This was first published in Huffington Post, India.

Eggless Chocolate Muffins in Airfryer

If you haven't made these chocolate muffins in your airfryer, you are missing out on something! Most people I know only use it to make fries or snacks from the ready frozen packets of food - be it fries or poppers. While that is great, you are not exploiting the full potential of this machine :) I absolutely love this for super fast baking too!

Check this recipe for savoury carrot and herb muffins made in airfryer I had shared on my blog earlier.

We have two ovens but when I want to bake something real quick, or bake a small batch, the airfryer comes super handy. One, it preheats very quickly and two, the baking time is much reduced too. The drawback is you can make only 4-5 muffins or cupcakes or a small cake at one time, but hey I did say 'small batches' :)

With this machine on hand, it doesn't feel daunting to bake at 6 in the morning on a school day and a batch of muffins sorts out the after school snack or lunchbox treat for my kid for 5 days. That's how we multitasking mums roll, baby! Make every little effort go a long way ;)

So here's the recipe for eggless chocolate / chocochip muffins made in the airfryer. These can very well be baked in a convection oven / OTG too.

A photo posted by Nandita Iyer (@saffrontrail) on
RECIPE: Eggles Chocochip Muffins in Airfryer
Makes 6 muffins
Time taken: 15 minutes

silicone muffin moulds 

1/2 cup self raising flour (or use 1/2 cup all purpose flour + half tsp baking powder + pinch of salt) [scoop out 1 tbsp flour from this, so you need 1/2 cup minus 1 tbsp]
1 tbsp Nesquik or cocoa powder
1/4 tsp baking soda
1/4 cup sugar
1 tbsp honey
2 tbsp yogurt
4 tbsp milk
2 tbsp vegetable oil (I used coconut oil)
1/2 tsp vanilla extract
1 tsp apple cider vinegar (or regular vinegar)
2 tbsp chocolate chips


  1. Preheat airfryer at 200°C.
  2. Remove 1 tbsp flour from the 1/2 cup flour and add 1 tbsp of cocoa powder or Nesquick. This is to make sure that the total dry component is 1/2 cup. Add baking powder and salt, in case you are using plain flour and not self raising flour.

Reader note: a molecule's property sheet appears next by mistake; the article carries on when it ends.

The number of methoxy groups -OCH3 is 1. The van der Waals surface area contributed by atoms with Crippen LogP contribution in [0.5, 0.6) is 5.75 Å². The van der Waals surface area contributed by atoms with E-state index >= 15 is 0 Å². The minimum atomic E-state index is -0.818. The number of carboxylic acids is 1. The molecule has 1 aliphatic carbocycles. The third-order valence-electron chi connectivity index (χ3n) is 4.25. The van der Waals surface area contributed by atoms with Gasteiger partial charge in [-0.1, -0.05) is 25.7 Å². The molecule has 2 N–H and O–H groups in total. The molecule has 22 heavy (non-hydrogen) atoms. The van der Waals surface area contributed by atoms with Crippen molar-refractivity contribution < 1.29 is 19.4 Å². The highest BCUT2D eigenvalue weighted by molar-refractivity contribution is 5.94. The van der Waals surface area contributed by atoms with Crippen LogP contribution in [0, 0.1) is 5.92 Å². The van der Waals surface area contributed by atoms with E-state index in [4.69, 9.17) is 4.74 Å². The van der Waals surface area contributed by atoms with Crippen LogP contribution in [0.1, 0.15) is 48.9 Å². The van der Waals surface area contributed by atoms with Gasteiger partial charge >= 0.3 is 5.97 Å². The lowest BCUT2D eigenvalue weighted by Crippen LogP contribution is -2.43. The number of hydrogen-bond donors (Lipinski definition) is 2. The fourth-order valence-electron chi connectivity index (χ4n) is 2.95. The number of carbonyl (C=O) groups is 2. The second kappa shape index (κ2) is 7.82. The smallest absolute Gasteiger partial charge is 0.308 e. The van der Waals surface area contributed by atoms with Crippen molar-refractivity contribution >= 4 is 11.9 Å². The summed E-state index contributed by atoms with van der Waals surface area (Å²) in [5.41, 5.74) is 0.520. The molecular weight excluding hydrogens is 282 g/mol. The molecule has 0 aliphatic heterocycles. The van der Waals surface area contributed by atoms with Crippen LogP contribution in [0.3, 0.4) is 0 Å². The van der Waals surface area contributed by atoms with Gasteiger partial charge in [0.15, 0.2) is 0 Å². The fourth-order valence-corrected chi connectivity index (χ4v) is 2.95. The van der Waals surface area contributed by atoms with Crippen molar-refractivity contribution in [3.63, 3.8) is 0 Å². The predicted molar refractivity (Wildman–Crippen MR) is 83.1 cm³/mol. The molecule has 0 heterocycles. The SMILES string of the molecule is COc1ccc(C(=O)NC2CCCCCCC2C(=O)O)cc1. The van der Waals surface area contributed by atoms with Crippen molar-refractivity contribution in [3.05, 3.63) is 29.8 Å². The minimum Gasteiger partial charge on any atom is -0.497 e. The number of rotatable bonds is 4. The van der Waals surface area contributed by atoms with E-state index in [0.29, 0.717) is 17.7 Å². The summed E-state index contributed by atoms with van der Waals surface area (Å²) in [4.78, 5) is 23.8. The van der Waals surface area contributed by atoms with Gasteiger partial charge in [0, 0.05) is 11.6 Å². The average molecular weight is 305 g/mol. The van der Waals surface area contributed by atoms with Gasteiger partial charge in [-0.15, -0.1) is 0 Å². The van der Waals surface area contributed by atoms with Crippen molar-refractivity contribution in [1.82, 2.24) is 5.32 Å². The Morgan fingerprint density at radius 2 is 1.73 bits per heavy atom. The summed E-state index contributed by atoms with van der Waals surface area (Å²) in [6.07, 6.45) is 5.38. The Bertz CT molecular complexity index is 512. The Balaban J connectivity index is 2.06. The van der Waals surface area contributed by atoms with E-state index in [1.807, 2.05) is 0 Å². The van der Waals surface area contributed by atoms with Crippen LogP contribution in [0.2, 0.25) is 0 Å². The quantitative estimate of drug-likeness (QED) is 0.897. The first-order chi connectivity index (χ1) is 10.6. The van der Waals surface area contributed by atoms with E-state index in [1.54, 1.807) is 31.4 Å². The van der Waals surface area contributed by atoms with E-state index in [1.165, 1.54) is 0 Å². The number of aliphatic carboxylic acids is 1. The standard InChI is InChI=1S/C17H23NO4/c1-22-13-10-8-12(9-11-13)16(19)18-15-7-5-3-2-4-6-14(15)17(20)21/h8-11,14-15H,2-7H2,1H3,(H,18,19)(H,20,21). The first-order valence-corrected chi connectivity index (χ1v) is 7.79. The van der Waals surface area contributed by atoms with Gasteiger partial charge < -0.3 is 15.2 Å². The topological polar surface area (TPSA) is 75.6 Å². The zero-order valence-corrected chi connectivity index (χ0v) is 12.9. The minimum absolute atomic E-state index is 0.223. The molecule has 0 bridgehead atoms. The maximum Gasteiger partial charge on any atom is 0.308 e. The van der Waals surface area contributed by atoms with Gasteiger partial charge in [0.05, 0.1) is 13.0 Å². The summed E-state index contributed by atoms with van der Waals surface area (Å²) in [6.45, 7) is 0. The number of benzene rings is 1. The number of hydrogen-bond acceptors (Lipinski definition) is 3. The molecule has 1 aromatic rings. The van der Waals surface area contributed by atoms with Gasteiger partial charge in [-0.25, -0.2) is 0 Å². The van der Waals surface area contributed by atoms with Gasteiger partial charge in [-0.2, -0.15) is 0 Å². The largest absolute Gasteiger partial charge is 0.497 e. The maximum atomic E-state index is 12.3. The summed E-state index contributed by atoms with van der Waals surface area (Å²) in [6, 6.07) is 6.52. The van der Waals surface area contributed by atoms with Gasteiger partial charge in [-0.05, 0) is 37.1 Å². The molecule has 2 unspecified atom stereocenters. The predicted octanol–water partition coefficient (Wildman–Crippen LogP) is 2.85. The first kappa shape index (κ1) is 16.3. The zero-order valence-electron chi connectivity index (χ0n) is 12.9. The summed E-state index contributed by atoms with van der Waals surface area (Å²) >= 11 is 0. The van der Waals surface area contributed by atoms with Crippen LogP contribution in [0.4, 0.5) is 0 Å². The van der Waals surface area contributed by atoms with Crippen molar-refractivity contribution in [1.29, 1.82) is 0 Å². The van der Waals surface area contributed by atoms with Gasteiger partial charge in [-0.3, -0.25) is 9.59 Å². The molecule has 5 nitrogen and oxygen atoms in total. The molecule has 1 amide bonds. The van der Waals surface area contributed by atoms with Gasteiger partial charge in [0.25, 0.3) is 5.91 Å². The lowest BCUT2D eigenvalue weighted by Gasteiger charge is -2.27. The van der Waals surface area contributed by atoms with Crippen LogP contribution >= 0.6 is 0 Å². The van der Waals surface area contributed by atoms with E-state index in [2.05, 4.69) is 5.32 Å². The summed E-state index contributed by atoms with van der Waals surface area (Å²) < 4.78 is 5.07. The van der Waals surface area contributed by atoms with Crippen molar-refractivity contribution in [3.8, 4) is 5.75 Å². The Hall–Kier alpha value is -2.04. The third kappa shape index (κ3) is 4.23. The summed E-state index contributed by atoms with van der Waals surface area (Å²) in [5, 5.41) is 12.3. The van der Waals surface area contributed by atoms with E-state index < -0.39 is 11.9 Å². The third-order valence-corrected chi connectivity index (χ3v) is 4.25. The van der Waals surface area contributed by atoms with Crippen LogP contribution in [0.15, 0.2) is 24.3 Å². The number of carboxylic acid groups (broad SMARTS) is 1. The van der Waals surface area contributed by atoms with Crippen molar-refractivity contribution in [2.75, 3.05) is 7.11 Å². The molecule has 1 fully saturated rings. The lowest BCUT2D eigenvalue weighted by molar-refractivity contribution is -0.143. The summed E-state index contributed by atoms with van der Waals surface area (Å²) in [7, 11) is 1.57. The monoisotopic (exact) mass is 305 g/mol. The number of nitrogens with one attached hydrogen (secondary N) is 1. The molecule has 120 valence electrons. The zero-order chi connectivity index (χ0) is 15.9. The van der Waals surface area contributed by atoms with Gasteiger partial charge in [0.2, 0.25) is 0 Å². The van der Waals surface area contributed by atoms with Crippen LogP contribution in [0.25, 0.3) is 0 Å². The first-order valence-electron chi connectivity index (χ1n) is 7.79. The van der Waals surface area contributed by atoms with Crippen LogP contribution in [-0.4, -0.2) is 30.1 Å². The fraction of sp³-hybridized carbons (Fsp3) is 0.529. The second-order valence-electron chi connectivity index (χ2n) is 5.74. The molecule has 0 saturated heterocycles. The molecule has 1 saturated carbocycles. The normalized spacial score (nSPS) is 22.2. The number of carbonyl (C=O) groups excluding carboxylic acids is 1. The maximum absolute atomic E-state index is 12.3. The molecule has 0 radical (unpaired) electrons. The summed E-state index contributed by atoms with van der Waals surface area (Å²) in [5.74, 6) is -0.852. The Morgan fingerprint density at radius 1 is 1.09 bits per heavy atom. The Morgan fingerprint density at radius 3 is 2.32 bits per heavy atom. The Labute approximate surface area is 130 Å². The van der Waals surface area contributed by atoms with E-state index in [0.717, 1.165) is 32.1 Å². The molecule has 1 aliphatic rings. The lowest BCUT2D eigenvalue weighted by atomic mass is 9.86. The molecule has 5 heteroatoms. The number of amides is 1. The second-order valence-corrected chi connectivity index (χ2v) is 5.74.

3. Add baking soda, sugar and combine with a fork.
  4. In a measuring jug or small bowl, whisk together milk, yogurt, oil and vanilla extract until combined.
  5. Make a well in the dry ingredients and add the wet ingredients. Add the vinegar.
  6. Stir to combine. Do not over mix, a few lumps of flour are ok at this stage. Mix in the chocolate chips.
  7. Spoon the mix into 6 silicone cupcake / muffin moulds
  8. Place 4 at a time in the wire basket of the preheated airfryer.
  9. Set timer at 8 minutes, after which you can insert a skewer / tester to see if it comes out clean. You can keep the second batch to bake at this point.
  10. Remove and cool for 5 minutes. Remove from moulds and serve or store in airtight container in refrigerator.
  11. You can store this for 4-5 days in the refrigerator in an airtight box.
To bake in convection oven, you can use a muffin tin lined with paper liners and bake all six at one go. Preheat to 180°C and bake for 15 minutes until a tester comes out clean.

You can read my experience with Philips airfryer in detail here. 

Disclaimer: Please note that this post may have affiliate links and Saffron Trail will earn a small commission if you purchase the product from these links. I will only recommend products that I use personally and trust for my family.

Breakfast Parfait with Mango Yogurt

breakfast parfait, parfait, muesli, yogurt, breakfast
Aam Doi Breakfast Parfait
A breakfast parfait is a breakfast in a glass that brings together yogurt, fruit and muesli. Perfect, right? Well, that what it means in French - parfait=perfect. Typically a frozen dessert made using eggs, cream and sugar syrup, dating back to 1894, this breakfast parfait contains none of the above.